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Clear Channel Outdoor Holdings, which is 89% owned by Clear Channel which in turn is largely owned by Bain Capital LLC has been sued by the City of Pinellas Park Firefighters Pension Board, according to Reuters.  They are upset over a sweetheart loan made by Clear Channel Outdoor Holdings to Clear Channel.

The board of Clear Channel Outdoor Holdings Inc was sued Thursday by an investor seeking to rescind what it called an improper $656 million loan that the billboard advertising company made to its ailing parent.

The loan has "so significantly" depleted Clear Channel Outdoor's cash reserves that the company was forced to borrow $2 billion to fund a special dividend, according to the lawsuit filed in Delaware's Chancery Court.

Bain Capital LLC and Thomas H Lee Partners LLC purchased Clear Channel for $18 billion in 2008, just in time for the stock market crash.  According to the Wall Street Journal's blog, the lawsuit claims:
“No rational third-party would have ever agreed to lend money on such terms,” says the suit, which was filed in the Delaware Court of Chancery late Wednesday. “Not only could Outdoor earn twice as much interest on the loan if it charged [Clear Channel Communications] a commercially reasonably interest rate, but Outdoor faces a severe risk that the unsecured loan will never be paid back because [Clear Channel Communications] has been drowning under a massive debt load.”
In summary, Clear Channel Outdoors gave a sweetheart loan of $656 million to its majority stockholder and parent;  the suit alleges that had anybody been mad enough to loan Clear Channel money, the lender would pay twice the interest.  The lawsuit allegeds that making this sweetheart loan forced Clear Channel Outdoors to take out a loan for itself to pay a "special" dividend. . .to Clear Channel and Bain Capital!  

Marketwatch reports that Clear Channel Worldwide (CCWW), a division of Clear Channel Outdoors (CCO) is proposing $1.25 billion in debt -- perhaps part of the $2 billion loan that CCO had to take out to finance its loan to Clear Channel.  Marketwatch also notes that Clear Channel Outdoors can rescind its loan at any time, and Clear Channel would have to pay it back on demand.  With Clear Channel owning 89% of Clear Channel Outdoors, I don't think that CCO will be making such demands.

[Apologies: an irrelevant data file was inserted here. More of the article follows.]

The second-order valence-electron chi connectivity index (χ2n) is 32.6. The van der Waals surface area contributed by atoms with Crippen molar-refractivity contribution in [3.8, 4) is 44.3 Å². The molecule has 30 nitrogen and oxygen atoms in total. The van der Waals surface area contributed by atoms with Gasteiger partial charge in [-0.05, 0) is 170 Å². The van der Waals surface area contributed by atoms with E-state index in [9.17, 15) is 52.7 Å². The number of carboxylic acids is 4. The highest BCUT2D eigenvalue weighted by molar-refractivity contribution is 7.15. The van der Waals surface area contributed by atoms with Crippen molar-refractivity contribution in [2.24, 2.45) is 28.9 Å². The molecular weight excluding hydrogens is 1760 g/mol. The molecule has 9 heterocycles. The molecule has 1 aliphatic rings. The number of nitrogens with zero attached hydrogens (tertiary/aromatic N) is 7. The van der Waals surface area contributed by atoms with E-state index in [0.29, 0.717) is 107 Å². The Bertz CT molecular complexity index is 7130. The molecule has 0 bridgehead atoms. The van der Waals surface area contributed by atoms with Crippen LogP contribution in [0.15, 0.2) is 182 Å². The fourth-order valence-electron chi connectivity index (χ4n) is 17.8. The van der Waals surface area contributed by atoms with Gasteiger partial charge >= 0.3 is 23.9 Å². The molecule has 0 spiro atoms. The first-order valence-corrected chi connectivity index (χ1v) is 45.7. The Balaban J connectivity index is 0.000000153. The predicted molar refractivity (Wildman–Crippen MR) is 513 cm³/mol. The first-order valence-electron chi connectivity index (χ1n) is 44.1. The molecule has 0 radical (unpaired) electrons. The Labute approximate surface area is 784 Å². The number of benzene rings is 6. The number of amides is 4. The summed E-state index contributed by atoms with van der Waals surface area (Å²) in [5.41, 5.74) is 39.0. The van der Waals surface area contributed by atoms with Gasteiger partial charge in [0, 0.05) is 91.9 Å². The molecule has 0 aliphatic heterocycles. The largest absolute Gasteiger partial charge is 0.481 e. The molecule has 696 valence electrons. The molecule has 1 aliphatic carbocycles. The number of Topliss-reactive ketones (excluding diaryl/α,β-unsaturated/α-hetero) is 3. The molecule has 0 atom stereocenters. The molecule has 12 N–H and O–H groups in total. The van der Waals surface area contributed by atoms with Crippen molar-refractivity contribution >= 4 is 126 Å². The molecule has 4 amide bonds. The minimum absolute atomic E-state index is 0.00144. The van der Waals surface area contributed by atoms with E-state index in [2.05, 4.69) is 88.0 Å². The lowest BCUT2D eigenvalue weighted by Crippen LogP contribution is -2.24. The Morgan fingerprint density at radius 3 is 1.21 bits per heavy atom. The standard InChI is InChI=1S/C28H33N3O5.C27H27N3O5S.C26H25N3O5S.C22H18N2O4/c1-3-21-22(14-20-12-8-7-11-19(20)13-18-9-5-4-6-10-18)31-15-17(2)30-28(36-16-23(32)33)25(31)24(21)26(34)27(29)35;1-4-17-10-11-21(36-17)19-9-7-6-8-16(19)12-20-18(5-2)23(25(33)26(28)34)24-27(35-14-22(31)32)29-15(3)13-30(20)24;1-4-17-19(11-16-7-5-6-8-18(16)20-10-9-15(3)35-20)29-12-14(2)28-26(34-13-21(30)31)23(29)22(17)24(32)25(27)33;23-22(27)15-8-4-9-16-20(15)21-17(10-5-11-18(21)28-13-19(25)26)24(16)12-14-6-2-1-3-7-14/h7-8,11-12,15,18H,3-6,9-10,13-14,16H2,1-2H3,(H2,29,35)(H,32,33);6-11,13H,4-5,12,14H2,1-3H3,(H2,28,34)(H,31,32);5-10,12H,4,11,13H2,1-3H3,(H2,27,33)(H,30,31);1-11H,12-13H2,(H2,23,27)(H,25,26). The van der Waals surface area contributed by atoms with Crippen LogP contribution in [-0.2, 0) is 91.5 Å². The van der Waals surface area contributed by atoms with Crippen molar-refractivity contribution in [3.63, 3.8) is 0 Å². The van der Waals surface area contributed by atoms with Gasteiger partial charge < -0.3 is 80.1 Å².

(Clear Channel owes $2.8 billion due in 2014 and $12.2 billion due in 2016.  The $1.1 billion "special dividend" going to Clear Channel will reduce the 2014 debt to $1.7 billion, according to Marketwatch.  Also, Clear Channel will probably have to ask its lenders to extend their 2016 loans.)

On February 8, according to FMQB (a radio industry site) Fitch gave Clear Channel Communications a rating of CCC (stable) and the subsidiary got a rating of B.  

Marketwatch reports that unsecured loans to Clear Channel were rated C/RR6, below which lies restricted default.  The C indicates that "default is imminent or inevitable, or the issuer is in standstill." RR6 indicates that the expected recovery on such a loan, should Clear Channel default, is 0% to 10%.  The next step down is RD (restricted default; the concern is not officially bankrupt but is missing payments and engaging in "distressed debt" deals.)  Then comes the dreaded D, for default.

Senior secured loans are rated CCC/RR4, for "substantial credit risk" and characteristics akin to a 31%-50% recovery in the case of default.    

The B rating is assigned to "highly speculative" bonds which will likely be repaid.  BB, the next step up, is the highest class of "junk bonds".  

Fitch rating system

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